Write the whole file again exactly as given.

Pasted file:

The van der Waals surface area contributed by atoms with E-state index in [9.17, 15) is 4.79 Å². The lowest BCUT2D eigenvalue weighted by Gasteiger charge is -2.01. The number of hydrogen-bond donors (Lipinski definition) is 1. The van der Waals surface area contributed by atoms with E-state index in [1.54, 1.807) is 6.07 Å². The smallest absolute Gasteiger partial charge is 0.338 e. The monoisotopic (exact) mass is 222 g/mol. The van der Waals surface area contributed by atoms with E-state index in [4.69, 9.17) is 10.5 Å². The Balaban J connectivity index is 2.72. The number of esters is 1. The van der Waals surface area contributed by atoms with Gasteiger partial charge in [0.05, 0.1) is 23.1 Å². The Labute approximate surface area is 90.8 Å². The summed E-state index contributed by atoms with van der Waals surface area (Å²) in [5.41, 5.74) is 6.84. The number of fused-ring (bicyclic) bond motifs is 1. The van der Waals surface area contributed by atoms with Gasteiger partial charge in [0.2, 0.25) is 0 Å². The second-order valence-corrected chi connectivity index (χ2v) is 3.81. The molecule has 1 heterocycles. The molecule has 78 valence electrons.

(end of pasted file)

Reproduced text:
The van der Waals surface area contributed by atoms with E-state index in [9.17, 15) is 4.79 Å². The lowest BCUT2D eigenvalue weighted by Gasteiger charge is -2.01. The number of hydrogen-bond donors (Lipinski definition) is 1. The van der Waals surface area contributed by atoms with E-state index in [1.54, 1.807) is 6.07 Å². The smallest absolute Gasteiger partial charge is 0.338 e. The monoisotopic (exact) mass is 222 g/mol. The van der Waals surface area contributed by atoms with E-state index in [4.69, 9.17) is 10.5 Å². The Balaban J connectivity index is 2.72. The number of esters is 1. The van der Waals surface area contributed by atoms with Gasteiger partial charge in [0.05, 0.1) is 23.1 Å². The Labute approximate surface area is 90.8 Å². The summed E-state index contributed by atoms with van der Waals surface area (Å²) in [5.41, 5.74) is 6.84. The number of fused-ring (bicyclic) bond motifs is 1. The van der Waals surface area contributed by atoms with Gasteiger partial charge in [0.2, 0.25) is 0 Å². The second-order valence-corrected chi connectivity index (χ2v) is 3.81. The molecule has 1 heterocycles. The molecule has 78 valence electrons.